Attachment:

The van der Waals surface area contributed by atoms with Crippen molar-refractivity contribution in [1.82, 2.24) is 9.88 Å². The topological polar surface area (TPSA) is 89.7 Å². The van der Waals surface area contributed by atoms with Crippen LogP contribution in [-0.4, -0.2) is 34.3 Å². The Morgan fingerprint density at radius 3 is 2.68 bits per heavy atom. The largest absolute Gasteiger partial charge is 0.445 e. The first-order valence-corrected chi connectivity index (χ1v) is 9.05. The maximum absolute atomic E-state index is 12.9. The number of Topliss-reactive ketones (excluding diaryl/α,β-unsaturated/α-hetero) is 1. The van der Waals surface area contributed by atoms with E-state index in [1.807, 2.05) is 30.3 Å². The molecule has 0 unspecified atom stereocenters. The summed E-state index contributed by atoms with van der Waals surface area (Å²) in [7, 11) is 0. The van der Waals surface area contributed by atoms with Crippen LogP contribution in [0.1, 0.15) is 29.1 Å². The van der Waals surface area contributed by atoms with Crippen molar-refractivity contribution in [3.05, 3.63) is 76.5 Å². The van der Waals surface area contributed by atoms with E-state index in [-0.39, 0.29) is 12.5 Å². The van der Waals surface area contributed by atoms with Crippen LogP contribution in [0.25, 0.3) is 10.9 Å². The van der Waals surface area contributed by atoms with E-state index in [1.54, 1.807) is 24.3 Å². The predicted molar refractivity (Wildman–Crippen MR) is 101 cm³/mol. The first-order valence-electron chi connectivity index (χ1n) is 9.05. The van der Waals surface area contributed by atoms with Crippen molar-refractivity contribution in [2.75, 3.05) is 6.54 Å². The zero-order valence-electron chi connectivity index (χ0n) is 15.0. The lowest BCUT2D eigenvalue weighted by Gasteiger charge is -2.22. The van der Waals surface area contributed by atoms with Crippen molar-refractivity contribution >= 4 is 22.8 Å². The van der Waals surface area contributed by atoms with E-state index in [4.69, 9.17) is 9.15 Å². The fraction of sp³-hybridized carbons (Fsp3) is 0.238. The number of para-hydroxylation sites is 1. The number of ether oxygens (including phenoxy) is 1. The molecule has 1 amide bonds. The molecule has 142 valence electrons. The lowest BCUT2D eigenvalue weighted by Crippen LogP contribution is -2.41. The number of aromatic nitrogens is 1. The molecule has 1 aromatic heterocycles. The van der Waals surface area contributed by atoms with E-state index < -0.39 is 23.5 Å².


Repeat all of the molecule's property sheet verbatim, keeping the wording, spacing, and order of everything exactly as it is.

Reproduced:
The van der Waals surface area contributed by atoms with Crippen molar-refractivity contribution in [1.82, 2.24) is 9.88 Å². The topological polar surface area (TPSA) is 89.7 Å². The van der Waals surface area contributed by atoms with Crippen LogP contribution in [-0.4, -0.2) is 34.3 Å². The Morgan fingerprint density at radius 3 is 2.68 bits per heavy atom. The largest absolute Gasteiger partial charge is 0.445 e. The first-order valence-corrected chi connectivity index (χ1v) is 9.05. The maximum absolute atomic E-state index is 12.9. The number of Topliss-reactive ketones (excluding diaryl/α,β-unsaturated/α-hetero) is 1. The van der Waals surface area contributed by atoms with E-state index in [1.807, 2.05) is 30.3 Å². The molecule has 0 unspecified atom stereocenters. The summed E-state index contributed by atoms with van der Waals surface area (Å²) in [7, 11) is 0. The van der Waals surface area contributed by atoms with Crippen LogP contribution in [0.1, 0.15) is 29.1 Å². The van der Waals surface area contributed by atoms with Crippen molar-refractivity contribution in [3.05, 3.63) is 76.5 Å². The van der Waals surface area contributed by atoms with E-state index in [-0.39, 0.29) is 12.5 Å². The van der Waals surface area contributed by atoms with Crippen LogP contribution in [0.25, 0.3) is 10.9 Å². The van der Waals surface area contributed by atoms with E-state index in [1.54, 1.807) is 24.3 Å². The predicted molar refractivity (Wildman–Crippen MR) is 101 cm³/mol. The first-order valence-electron chi connectivity index (χ1n) is 9.05. The van der Waals surface area contributed by atoms with Crippen molar-refractivity contribution in [2.75, 3.05) is 6.54 Å². The zero-order valence-electron chi connectivity index (χ0n) is 15.0. The lowest BCUT2D eigenvalue weighted by Gasteiger charge is -2.22. The van der Waals surface area contributed by atoms with Crippen molar-refractivity contribution >= 4 is 22.8 Å². The van der Waals surface area contributed by atoms with E-state index in [4.69, 9.17) is 9.15 Å². The fraction of sp³-hybridized carbons (Fsp3) is 0.238. The number of para-hydroxylation sites is 1. The number of ether oxygens (including phenoxy) is 1. The molecule has 1 amide bonds. The molecule has 142 valence electrons. The lowest BCUT2D eigenvalue weighted by Crippen LogP contribution is -2.41. The number of aromatic nitrogens is 1. The molecule has 1 aromatic heterocycles. The van der Waals surface area contributed by atoms with E-state index < -0.39 is 23.5 Å².